Last night I got the results from Round 2 of the NYCMidnight Flash Fiction Writing Challenge. The short answer:
The good news: I actually placed this round! w00t!
Out of 30 people in my group, I placed 12th and so I received 4 points. I’m pretty stoked about that because there were some entrants that didn’t place either round. And some placed in the top 5 in Round 1 and didn’t place at all in Round 2. So for my first time, I’m feeling pretty good.
And after two rounds of flash fiction writing, here are 3 things I learned:
(1) Flash Fiction Requires Succinctness.
Flash fiction is a work of extreme brevity typically told in 1,000 words or less. I, like many in my profession (law), tend to be verbose. But when writing flash fiction, I had to be concise. No extraneous words. No over explaining.
I also couldn’t write a structurally complex story. That doesn’t mean the story had to be like a simple child’s book. It just means that a reader has to understand the character, get the action, and follow the resolution in 1,000 words or less.
Let me tell you, that’s not as easy as it may sound.
For example, my first draft of Round 2 started at 1586 words. And that didn’t even have the main action (the romance). My issue? I started off with some complex way to have the two characters meet. Well, that’s great if you’re writing a novel or even a novella. But not so great for flash fiction.
Flash fiction requires some creativity and succinctness in word choice to craft a story that the reader will get while still clocking in under 1,000 words. It’s an excellent challenge for any writer.
(2) Editing with Fresh Eyes Is Key
Fresh-eye editing is when you put aside your story and go do other things. You allow the writing to settle, marinate, age like a fine wine. Once you haven’t looked at the story in at least a few days (or even weeks), then then you come back to it so you can see it anew and not be reading what you think you wrote.
In this contest, I had 48 hours to write a story and so tended to edited as I wrote. And even though I put the story aside for a few hours and even though I kept reading it aloud to see how it sounded, the story was still too much in my head. I couldn’t see it clearly. I never really had the change to edit it with fresh eyes.
After I submitted my second entry, I didn’t look it again for over 2 weeks. When I finally did reread it, I read it with fresh eyes and found some parts that I would have written better or structured differently had I had the time. Of course, that’s part of the flash fiction contest challenge. But I now appreciate the value of fresh-eye editing.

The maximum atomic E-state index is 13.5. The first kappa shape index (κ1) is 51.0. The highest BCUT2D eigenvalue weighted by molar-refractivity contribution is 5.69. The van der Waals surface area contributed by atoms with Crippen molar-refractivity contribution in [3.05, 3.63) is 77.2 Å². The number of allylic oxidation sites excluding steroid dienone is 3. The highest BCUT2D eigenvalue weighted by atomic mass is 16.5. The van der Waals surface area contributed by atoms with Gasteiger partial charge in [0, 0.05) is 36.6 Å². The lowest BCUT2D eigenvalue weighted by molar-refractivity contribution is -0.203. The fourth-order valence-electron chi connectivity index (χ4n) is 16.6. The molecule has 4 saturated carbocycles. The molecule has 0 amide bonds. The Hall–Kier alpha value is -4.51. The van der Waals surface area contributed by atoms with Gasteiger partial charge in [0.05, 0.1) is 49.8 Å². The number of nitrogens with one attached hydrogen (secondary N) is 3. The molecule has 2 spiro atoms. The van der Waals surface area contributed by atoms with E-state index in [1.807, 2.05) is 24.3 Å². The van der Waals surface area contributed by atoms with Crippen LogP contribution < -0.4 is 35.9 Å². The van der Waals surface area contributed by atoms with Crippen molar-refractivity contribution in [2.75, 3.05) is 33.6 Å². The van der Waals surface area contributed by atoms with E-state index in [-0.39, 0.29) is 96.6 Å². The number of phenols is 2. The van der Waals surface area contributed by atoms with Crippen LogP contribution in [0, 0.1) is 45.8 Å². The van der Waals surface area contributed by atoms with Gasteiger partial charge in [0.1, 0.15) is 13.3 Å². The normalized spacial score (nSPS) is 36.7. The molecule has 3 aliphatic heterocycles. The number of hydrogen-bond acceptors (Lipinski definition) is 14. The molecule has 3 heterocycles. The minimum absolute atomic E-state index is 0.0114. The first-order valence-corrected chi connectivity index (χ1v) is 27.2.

(3) Make Writing a Daily Habit
I was reading some of the previous years’ winning stories and damn, they are good. And a common theme among the winners? Most, if not all, write professionally (i.e., every day).
But like Alice, I give myself very good advice, but very seldom follow it. I’ve told myself many, many, many times before that I should write every day. Even if only a few hundred words, I need to do it every day because writing, like many skills, improves with practice. So if the writing challenge taught me anything, it’s that I need to practice more. And not only practice, but let other people read what I do write to get constructive feedback. Because how do you improve if you don’t know what’s not working?
Will I Enter Again?
So after completely tanking the first round and only getting 4 points in the second round, would I do it again? Absolutely.
Although I experienced some anxiety in trying to write a story that had an assigned genre, I did have fun. And I liked my stories. I was pleased with how they turned out. More importantly, this contest got me to actually submit a story that I wrote for strangers to read! I haven’t even allowed anyone to read one of my NaNoWriMo works. (I keep saying I’m editing it.)
Some who know me will say, but you’ve published and we’ve read things you’ve done for work. Sure, in my professional life I have written a lot and I have published (once and I’m currently writing a second article). But it’s one thing to write in my professional life and have other people read it (which is fact-based non-fiction). It’s a whole ‘nother kettle of fish to have someone read my fiction work. But again, that’s part of the challenge—opening yourself up to constructive feedback. (Although I’m still waiting to get my feedback for round 2.)
So even though I’m out this time, I will definitely enter the contest next year. And I have 364 days to practice.